What happens when a user in Seattle requests a website in Australia? How, and along what paths, does that request travel to the Australian server? What networks does it cross, and where does it change between them? And once the request reaches the server, what path does the response follow back to the user? To answer these questions and explore the physical geography of the Internet for his book “Tubes,” Andrew Blum traveled to a number of the Internet’s key past and present sites.
In general, the chapters follow a pattern: Blum chooses a particular feature of the Internet — the laying of cables, switching between networks or serving of data from storage centers — and visits a relevant location, meets with an expert and briefly explains how it works. He emphasizes how amazing and mind-blowing it is that the Internet is a set of physical locations and pathways rather than an amorphous cloud.
The broadest reach of the Internet is, of course, the wires. Every network owns or leases capacity on wires, ranging from those running into an end user’s computer to the thick cord connecting continents across oceans. Blum watches a team run a new wire under the sidewalk and meets up with another group as an intercontinental wire comes ashore. He generously describes the scenes, down to the laborers who “skip into the surf and untie [floats] from the cable” as it comes onto the beach. Every location that’s connected to the Internet has a wire hooked up to it, but the central paths tend to converge at locations dictated by geography or history where most of the other wires already are, since the whole point is to connect to other networks. The site where the first transatlantic telegraph cable came ashore remains popular, though prices for data transfer have dropped from the incredible early telegraph rate of $10/word with a 10-word minimum.
The convergence of these paths can be seen clearly on the maps of Internet traffic drawn by the company TeleGeography, which Blum visits. The maps, small versions of which are available on telegeography.com, are well worth looking at. It’s startling to behold the enormous number of wires necessary to connect all of the world’s Internet users and servers, and TeleGeography’s maps illuminate this vast and hidden web. These, and other images, would have been a welcome addition to “Tubes.”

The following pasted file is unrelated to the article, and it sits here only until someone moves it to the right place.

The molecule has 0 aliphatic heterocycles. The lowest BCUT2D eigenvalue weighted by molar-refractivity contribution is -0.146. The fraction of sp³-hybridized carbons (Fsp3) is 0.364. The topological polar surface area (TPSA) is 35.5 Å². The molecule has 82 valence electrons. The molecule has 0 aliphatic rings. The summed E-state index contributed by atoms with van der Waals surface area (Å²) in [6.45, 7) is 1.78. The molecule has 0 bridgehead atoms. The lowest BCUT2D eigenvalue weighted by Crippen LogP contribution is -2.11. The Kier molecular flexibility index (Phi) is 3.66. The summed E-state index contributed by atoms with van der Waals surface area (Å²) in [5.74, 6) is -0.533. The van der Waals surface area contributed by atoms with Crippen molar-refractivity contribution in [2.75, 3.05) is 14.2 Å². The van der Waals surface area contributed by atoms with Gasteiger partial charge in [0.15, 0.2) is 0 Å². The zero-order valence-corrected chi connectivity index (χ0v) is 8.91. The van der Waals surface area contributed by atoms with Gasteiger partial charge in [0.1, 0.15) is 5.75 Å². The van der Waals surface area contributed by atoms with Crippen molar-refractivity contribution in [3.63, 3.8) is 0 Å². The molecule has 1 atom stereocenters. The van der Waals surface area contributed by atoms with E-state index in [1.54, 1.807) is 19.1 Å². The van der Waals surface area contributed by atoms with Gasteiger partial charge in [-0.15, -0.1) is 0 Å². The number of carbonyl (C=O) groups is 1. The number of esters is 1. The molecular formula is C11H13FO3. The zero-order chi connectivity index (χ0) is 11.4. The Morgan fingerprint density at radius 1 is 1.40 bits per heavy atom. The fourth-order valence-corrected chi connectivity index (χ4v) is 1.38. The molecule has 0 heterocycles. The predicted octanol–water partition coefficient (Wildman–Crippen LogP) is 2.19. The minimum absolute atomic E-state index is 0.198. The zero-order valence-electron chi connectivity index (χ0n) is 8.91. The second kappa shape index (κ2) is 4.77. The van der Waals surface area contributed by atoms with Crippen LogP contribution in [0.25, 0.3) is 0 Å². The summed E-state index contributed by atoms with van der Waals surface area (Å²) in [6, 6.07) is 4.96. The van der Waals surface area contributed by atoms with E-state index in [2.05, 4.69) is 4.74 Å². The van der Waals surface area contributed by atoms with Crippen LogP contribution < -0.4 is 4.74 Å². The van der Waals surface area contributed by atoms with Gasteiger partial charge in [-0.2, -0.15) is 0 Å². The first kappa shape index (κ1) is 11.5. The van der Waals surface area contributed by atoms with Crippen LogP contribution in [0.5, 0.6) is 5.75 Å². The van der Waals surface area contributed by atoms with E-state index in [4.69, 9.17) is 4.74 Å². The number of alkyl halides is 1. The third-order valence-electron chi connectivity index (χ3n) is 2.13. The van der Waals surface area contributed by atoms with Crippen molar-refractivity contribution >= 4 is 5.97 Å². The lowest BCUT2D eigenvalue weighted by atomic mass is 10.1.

As signals travel long distances along these wires, they gradually weaken, so they need to be regularly amplified. Blum mentions this problem in passing a couple of times, talking about the electricity needed “to power the undersea repeaters that amplified the light signals,” but doesn’t explain how amplification happens.
This omission exemplifies “Tubes”’ major weakness: Blum’s treatment of his subject tends to the light and superficial. Similarly, a reader might wonder what determines the physical route followed by a given request. Although route selection is undoubtedly complicated, the reader comes away from “Tubes” with no understanding of the process.
So data travels along these wires, and eventually it needs to cross from one company’s network to another. In the beginning of the Internet, this happened at a regional hub like the Metropolitan Area Exchange (MAE-EAST). All of the networks would plug into one machine, which would direct data among them. These machines couldn’t keep up with the rapid growth in traffic, so eventually the Palo Alto Internet Exchange (PAIX) was founded on a different model: Just let the networks plug into one another.
Internet exchanges now operate around the world, and networks interconnect through a process called peering, with network engineers from various companies negotiating connections. If they can’t come to an agreement, then their customers can’t communicate. While many of the companies are household names, the number of unfamiliar companies is remarkable: Equinix, Level 3 and NTT, for instance, operate significant parts of the Internet’s infrastructure.
At the end of the line (from a user’s perspective) lies a server, which hosts the data. The server processes requests and ships responses back out, where they travel along the same architecture, though not necessarily the same path as the request. Blum complains that his visit to a Google data center is “kabuki,” a “farce,” and his criticisms are well justified. The company doesn’t let him see anything, and security clearance for entry involves retina scanning. Every word spoken by his engineer guides is carefully monitored by hovering pr people, leaving one engineer “sullen — preferring to say nothing at all than to risk stepping outside the narrow box PR had inscribed for him.” Facebook is more forthcoming, but industrywide the operation of servers remains absurdly secretive, leaving him with the impression “that I, and by extension you, can’t be trusted to understand what goes on inside.”
By the end of “Tubes,” the reader will be familiar with some of the key features of the Internet’s infrastructure, but Blum’s blasé treatment of his subject leaves the reader with only cursory knowledge of how those features fit together to form the Internet.